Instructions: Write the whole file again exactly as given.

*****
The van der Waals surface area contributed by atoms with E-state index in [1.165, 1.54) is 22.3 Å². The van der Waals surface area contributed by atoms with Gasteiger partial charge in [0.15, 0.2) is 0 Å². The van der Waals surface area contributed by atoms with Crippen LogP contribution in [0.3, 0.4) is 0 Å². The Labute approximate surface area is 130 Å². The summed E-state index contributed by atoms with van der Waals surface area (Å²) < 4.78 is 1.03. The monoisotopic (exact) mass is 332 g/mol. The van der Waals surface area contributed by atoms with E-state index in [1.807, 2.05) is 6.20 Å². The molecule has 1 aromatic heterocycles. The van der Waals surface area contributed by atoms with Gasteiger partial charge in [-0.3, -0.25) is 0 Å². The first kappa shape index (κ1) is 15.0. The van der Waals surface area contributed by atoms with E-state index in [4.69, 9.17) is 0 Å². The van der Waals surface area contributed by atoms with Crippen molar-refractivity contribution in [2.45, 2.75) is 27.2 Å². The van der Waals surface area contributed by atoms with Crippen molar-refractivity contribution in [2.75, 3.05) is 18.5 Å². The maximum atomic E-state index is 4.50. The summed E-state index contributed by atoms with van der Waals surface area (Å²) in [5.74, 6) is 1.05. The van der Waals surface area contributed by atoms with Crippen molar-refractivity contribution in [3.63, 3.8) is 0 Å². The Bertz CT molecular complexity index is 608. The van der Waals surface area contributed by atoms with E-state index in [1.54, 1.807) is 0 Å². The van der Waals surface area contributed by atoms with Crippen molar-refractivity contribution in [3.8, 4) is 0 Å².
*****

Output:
The van der Waals surface area contributed by atoms with E-state index in [1.165, 1.54) is 22.3 Å². The van der Waals surface area contributed by atoms with Gasteiger partial charge in [0.15, 0.2) is 0 Å². The van der Waals surface area contributed by atoms with Crippen LogP contribution in [0.3, 0.4) is 0 Å². The Labute approximate surface area is 130 Å². The summed E-state index contributed by atoms with van der Waals surface area (Å²) < 4.78 is 1.03. The monoisotopic (exact) mass is 332 g/mol. The van der Waals surface area contributed by atoms with E-state index in [1.807, 2.05) is 6.20 Å². The molecule has 1 aromatic heterocycles. The van der Waals surface area contributed by atoms with Gasteiger partial charge in [-0.3, -0.25) is 0 Å². The first kappa shape index (κ1) is 15.0. The van der Waals surface area contributed by atoms with E-state index in [4.69, 9.17) is 0 Å². The van der Waals surface area contributed by atoms with Crippen molar-refractivity contribution in [2.45, 2.75) is 27.2 Å². The van der Waals surface area contributed by atoms with Crippen molar-refractivity contribution in [2.75, 3.05) is 18.5 Å². The maximum atomic E-state index is 4.50. The summed E-state index contributed by atoms with van der Waals surface area (Å²) in [5.74, 6) is 1.05. The van der Waals surface area contributed by atoms with Crippen molar-refractivity contribution in [3.63, 3.8) is 0 Å². The Bertz CT molecular complexity index is 608. The van der Waals surface area contributed by atoms with E-state index in [1.54, 1.807) is 0 Å². The van der Waals surface area contributed by atoms with Crippen molar-refractivity contribution in [3.8, 4) is 0 Å².